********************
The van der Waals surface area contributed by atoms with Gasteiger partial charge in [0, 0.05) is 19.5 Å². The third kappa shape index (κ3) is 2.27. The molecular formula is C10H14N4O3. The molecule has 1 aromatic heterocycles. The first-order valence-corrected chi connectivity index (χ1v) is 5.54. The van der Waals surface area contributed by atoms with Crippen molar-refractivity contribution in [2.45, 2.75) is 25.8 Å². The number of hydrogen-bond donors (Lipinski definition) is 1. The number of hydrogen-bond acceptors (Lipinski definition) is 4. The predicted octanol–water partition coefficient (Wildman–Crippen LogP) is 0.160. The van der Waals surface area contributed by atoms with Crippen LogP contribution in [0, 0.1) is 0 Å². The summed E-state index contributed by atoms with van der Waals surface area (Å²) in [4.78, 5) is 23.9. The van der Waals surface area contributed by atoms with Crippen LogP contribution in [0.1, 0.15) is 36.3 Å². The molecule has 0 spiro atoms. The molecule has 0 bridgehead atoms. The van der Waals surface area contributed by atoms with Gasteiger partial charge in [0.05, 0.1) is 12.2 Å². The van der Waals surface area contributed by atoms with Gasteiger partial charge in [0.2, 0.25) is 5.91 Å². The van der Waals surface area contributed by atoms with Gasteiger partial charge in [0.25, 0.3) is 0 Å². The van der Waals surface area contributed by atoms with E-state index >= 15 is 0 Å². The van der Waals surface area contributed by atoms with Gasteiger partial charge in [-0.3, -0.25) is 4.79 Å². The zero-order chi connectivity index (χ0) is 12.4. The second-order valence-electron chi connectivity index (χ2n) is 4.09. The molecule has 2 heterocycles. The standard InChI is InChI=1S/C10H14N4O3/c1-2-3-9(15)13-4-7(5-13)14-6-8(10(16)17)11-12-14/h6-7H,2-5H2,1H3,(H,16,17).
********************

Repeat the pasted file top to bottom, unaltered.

The van der Waals surface area contributed by atoms with Gasteiger partial charge in [0, 0.05) is 19.5 Å². The third kappa shape index (κ3) is 2.27. The molecular formula is C10H14N4O3. The molecule has 1 aromatic heterocycles. The first-order valence-corrected chi connectivity index (χ1v) is 5.54. The van der Waals surface area contributed by atoms with Crippen molar-refractivity contribution in [2.45, 2.75) is 25.8 Å². The number of hydrogen-bond donors (Lipinski definition) is 1. The number of hydrogen-bond acceptors (Lipinski definition) is 4. The predicted octanol–water partition coefficient (Wildman–Crippen LogP) is 0.160. The van der Waals surface area contributed by atoms with Crippen LogP contribution in [0, 0.1) is 0 Å². The summed E-state index contributed by atoms with van der Waals surface area (Å²) in [4.78, 5) is 23.9. The van der Waals surface area contributed by atoms with Crippen LogP contribution in [0.1, 0.15) is 36.3 Å². The molecule has 0 spiro atoms. The molecule has 0 bridgehead atoms. The van der Waals surface area contributed by atoms with Gasteiger partial charge in [0.05, 0.1) is 12.2 Å². The van der Waals surface area contributed by atoms with Gasteiger partial charge in [0.2, 0.25) is 5.91 Å². The van der Waals surface area contributed by atoms with Gasteiger partial charge in [0.25, 0.3) is 0 Å². The van der Waals surface area contributed by atoms with E-state index >= 15 is 0 Å². The van der Waals surface area contributed by atoms with Gasteiger partial charge in [-0.3, -0.25) is 4.79 Å². The zero-order chi connectivity index (χ0) is 12.4. The second-order valence-electron chi connectivity index (χ2n) is 4.09. The molecule has 2 heterocycles. The standard InChI is InChI=1S/C10H14N4O3/c1-2-3-9(15)13-4-7(5-13)14-6-8(10(16)17)11-12-14/h6-7H,2-5H2,1H3,(H,16,17).